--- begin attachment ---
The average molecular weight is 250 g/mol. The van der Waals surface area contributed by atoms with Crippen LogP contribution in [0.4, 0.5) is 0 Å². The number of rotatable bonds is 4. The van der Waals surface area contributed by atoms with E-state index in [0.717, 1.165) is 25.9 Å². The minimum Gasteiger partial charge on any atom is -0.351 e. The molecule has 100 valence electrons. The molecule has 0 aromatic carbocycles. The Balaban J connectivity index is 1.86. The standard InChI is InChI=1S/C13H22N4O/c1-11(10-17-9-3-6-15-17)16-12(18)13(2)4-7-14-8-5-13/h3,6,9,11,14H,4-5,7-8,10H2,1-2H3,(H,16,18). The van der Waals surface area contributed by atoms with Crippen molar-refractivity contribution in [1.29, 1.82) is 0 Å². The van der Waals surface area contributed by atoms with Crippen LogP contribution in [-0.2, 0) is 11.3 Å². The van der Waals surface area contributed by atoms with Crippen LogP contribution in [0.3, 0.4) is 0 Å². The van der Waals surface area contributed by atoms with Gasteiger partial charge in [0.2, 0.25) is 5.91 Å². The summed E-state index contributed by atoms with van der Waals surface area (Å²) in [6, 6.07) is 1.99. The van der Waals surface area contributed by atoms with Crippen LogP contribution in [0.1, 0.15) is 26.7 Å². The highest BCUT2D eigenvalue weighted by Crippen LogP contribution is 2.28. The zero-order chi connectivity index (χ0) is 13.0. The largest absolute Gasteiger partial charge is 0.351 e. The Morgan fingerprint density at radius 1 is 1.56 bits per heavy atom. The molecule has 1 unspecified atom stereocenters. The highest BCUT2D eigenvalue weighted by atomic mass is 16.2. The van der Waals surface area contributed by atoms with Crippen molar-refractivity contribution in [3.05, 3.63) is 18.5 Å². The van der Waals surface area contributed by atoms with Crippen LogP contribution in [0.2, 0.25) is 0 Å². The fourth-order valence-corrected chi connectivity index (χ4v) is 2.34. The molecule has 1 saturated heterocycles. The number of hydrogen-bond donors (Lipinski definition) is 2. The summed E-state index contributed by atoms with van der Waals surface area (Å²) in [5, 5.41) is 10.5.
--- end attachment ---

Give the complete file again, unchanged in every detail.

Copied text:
The average molecular weight is 250 g/mol. The van der Waals surface area contributed by atoms with Crippen LogP contribution in [0.4, 0.5) is 0 Å². The number of rotatable bonds is 4. The van der Waals surface area contributed by atoms with E-state index in [0.717, 1.165) is 25.9 Å². The minimum Gasteiger partial charge on any atom is -0.351 e. The molecule has 100 valence electrons. The molecule has 0 aromatic carbocycles. The Balaban J connectivity index is 1.86. The standard InChI is InChI=1S/C13H22N4O/c1-11(10-17-9-3-6-15-17)16-12(18)13(2)4-7-14-8-5-13/h3,6,9,11,14H,4-5,7-8,10H2,1-2H3,(H,16,18). The van der Waals surface area contributed by atoms with Crippen molar-refractivity contribution in [1.29, 1.82) is 0 Å². The van der Waals surface area contributed by atoms with Crippen LogP contribution in [-0.2, 0) is 11.3 Å². The van der Waals surface area contributed by atoms with Crippen LogP contribution in [0.3, 0.4) is 0 Å². The van der Waals surface area contributed by atoms with Gasteiger partial charge in [0.2, 0.25) is 5.91 Å². The summed E-state index contributed by atoms with van der Waals surface area (Å²) in [6, 6.07) is 1.99. The van der Waals surface area contributed by atoms with Crippen LogP contribution in [0.1, 0.15) is 26.7 Å². The highest BCUT2D eigenvalue weighted by Crippen LogP contribution is 2.28. The zero-order chi connectivity index (χ0) is 13.0. The largest absolute Gasteiger partial charge is 0.351 e. The Morgan fingerprint density at radius 1 is 1.56 bits per heavy atom. The molecule has 1 unspecified atom stereocenters. The highest BCUT2D eigenvalue weighted by atomic mass is 16.2. The van der Waals surface area contributed by atoms with Crippen molar-refractivity contribution in [3.05, 3.63) is 18.5 Å². The van der Waals surface area contributed by atoms with Crippen LogP contribution in [0.2, 0.25) is 0 Å². The fourth-order valence-corrected chi connectivity index (χ4v) is 2.34. The molecule has 1 saturated heterocycles. The number of hydrogen-bond donors (Lipinski definition) is 2. The summed E-state index contributed by atoms with van der Waals surface area (Å²) in [5, 5.41) is 10.5.